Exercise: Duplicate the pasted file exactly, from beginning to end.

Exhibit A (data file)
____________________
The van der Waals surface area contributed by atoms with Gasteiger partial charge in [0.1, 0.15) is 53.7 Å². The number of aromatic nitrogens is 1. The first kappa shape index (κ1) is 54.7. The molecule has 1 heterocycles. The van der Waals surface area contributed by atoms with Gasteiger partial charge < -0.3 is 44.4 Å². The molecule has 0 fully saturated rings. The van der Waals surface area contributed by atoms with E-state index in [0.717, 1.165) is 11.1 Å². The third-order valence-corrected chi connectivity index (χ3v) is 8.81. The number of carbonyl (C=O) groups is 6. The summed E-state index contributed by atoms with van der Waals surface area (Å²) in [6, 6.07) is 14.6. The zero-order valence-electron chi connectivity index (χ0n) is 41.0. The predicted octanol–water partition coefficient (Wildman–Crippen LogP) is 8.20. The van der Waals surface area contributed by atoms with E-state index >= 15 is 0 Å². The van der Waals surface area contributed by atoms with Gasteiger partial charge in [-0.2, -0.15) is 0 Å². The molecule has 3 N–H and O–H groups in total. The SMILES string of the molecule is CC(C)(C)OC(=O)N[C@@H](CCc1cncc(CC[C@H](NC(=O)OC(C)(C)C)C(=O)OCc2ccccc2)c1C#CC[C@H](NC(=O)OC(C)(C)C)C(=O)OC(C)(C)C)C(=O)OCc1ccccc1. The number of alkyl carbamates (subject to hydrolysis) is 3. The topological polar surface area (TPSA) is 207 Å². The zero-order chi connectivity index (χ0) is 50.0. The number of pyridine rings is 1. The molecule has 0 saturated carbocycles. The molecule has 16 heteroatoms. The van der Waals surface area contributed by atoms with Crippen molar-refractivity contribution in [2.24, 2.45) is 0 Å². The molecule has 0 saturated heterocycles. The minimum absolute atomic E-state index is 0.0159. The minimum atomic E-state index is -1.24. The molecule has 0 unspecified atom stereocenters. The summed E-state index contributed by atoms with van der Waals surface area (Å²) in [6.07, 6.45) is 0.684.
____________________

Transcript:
The van der Waals surface area contributed by atoms with Gasteiger partial charge in [0.1, 0.15) is 53.7 Å². The number of aromatic nitrogens is 1. The first kappa shape index (κ1) is 54.7. The molecule has 1 heterocycles. The van der Waals surface area contributed by atoms with Gasteiger partial charge < -0.3 is 44.4 Å². The molecule has 0 fully saturated rings. The van der Waals surface area contributed by atoms with E-state index in [0.717, 1.165) is 11.1 Å². The third-order valence-corrected chi connectivity index (χ3v) is 8.81. The number of carbonyl (C=O) groups is 6. The summed E-state index contributed by atoms with van der Waals surface area (Å²) in [6, 6.07) is 14.6. The zero-order valence-electron chi connectivity index (χ0n) is 41.0. The predicted octanol–water partition coefficient (Wildman–Crippen LogP) is 8.20. The van der Waals surface area contributed by atoms with E-state index >= 15 is 0 Å². The van der Waals surface area contributed by atoms with Gasteiger partial charge in [-0.2, -0.15) is 0 Å². The molecule has 3 N–H and O–H groups in total. The SMILES string of the molecule is CC(C)(C)OC(=O)N[C@@H](CCc1cncc(CC[C@H](NC(=O)OC(C)(C)C)C(=O)OCc2ccccc2)c1C#CC[C@H](NC(=O)OC(C)(C)C)C(=O)OC(C)(C)C)C(=O)OCc1ccccc1. The number of alkyl carbamates (subject to hydrolysis) is 3. The topological polar surface area (TPSA) is 207 Å². The zero-order chi connectivity index (χ0) is 50.0. The number of pyridine rings is 1. The molecule has 0 saturated carbocycles. The molecule has 16 heteroatoms. The van der Waals surface area contributed by atoms with Crippen molar-refractivity contribution in [2.24, 2.45) is 0 Å². The molecule has 0 saturated heterocycles. The minimum absolute atomic E-state index is 0.0159. The minimum atomic E-state index is -1.24. The molecule has 0 unspecified atom stereocenters. The summed E-state index contributed by atoms with van der Waals surface area (Å²) in [6.07, 6.45) is 0.684.